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Dime Novel Mormons awarded Best Anthology at JWHA September 24 2018

Congratulations to Michael Austin and Ardis E. Parshall for Dime Novel Mormons winning the Best Anthology Award at the 2018 John Whitmer Historical Association meeting!

To celebrate the award, we are offering all titles from the Mormon Image in Literature series for 30% off from Sep 24 through Sep 28. Use discount code DIMENOVEL at check out to get the discount.*

$22.95
$16.07

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$15.95
$11.17

Buy Now

$12.95
$9.07

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 *Offer valid for US domestic customers only. Limited to available inventory. Ends 9/28/18.


Free ebook offer: Dead Wood and Rushing Water: Essays on Mormon Faith, Culture, and Family June 05 2018

FREE EBOOK FOR NEWSLETTER SUBSCRIBERS

Book description:

For over a decade, Boyd Petersen has been an active voice in Mormon studies and thought. In essays that steer a course between apologetics and criticism, striving for the balance of what Eugene England once called the “radical middle,” he explores various aspects of Mormon life and culture—from the Dream Mine near Salem, Utah, to the challenges that Latter-day Saints of the millennial generation face today.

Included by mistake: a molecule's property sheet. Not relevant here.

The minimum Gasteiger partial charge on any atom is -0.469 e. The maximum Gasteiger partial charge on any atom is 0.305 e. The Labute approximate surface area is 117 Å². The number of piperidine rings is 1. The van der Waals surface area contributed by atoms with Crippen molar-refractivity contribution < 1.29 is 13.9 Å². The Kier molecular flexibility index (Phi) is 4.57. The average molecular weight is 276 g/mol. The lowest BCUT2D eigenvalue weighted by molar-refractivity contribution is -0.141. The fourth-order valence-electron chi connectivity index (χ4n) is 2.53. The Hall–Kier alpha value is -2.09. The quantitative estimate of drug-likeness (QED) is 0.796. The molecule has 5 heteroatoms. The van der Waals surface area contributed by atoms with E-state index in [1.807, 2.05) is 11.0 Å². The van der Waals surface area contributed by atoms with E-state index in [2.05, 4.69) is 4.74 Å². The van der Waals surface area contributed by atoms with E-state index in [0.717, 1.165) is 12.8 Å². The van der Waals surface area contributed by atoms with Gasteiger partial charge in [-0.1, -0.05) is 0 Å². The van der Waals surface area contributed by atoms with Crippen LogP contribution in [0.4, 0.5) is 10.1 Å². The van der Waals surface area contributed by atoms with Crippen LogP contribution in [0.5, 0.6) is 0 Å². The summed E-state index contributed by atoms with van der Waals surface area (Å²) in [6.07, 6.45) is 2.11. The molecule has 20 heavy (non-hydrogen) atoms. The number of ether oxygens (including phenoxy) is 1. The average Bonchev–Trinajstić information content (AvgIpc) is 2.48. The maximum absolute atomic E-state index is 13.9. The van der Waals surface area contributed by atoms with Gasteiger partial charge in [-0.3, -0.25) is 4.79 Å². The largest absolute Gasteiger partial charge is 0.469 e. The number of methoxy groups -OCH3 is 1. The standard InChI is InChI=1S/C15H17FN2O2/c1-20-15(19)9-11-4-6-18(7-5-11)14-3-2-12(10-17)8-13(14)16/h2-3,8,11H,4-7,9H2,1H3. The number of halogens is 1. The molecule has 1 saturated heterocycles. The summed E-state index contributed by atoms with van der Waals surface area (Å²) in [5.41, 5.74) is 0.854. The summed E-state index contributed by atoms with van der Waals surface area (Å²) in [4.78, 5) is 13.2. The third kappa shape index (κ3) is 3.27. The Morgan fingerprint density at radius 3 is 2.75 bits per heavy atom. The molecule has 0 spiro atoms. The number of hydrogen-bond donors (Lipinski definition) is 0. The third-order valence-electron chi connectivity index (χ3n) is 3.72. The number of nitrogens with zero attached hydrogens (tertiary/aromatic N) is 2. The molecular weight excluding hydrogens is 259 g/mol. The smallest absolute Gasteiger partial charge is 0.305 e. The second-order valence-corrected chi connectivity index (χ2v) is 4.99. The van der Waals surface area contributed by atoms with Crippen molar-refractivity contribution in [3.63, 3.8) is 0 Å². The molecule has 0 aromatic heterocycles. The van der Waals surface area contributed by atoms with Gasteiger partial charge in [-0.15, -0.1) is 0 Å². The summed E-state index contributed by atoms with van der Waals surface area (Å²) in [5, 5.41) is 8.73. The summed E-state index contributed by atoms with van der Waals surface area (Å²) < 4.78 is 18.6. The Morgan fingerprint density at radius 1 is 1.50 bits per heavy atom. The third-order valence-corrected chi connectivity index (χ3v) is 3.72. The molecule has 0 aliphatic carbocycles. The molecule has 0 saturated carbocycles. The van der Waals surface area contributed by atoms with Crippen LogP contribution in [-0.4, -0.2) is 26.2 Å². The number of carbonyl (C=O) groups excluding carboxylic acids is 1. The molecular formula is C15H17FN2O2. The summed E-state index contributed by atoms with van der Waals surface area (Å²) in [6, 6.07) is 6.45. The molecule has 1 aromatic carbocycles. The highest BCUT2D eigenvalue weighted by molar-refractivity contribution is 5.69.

"Petersen should be considered among the preeminent essayists of this moment in Mormon history.” — Mark Brown, BYU Studies Quarterly

 


STEPS TO DOWNLOAD

**Ebook file must be downloaded onto a laptop or desktop computer. After download, the file can be transferred to your ebook reader, tablet, or smartphone app. If you are already a newsletter subscriber, you should have received an email with this free ebook offer and instructions to download.**

1. Enter your email address in the form below to sign up for our newsletter and receive a welcome email with instructions. If you do not see this email, check your spam, junk mail, or promotions folder.
2. Click the link in the welcome email to go to the book page on our website. Select which ebook format you wish to download (Kindle, Nook/Kobo, Apple). The price will show as $9.99, but will be changed to $0.00 as you complete these steps.
3. Click Add to Cart.
4. Click Checkout.
5. On the Customer Information page, fill out your name and address information. Enter the discount code that you received in your welcome email. The discount code will reduce the price of the book to $0.00.
6. Click Continue to Payment Method. You will not be required to enter payment info.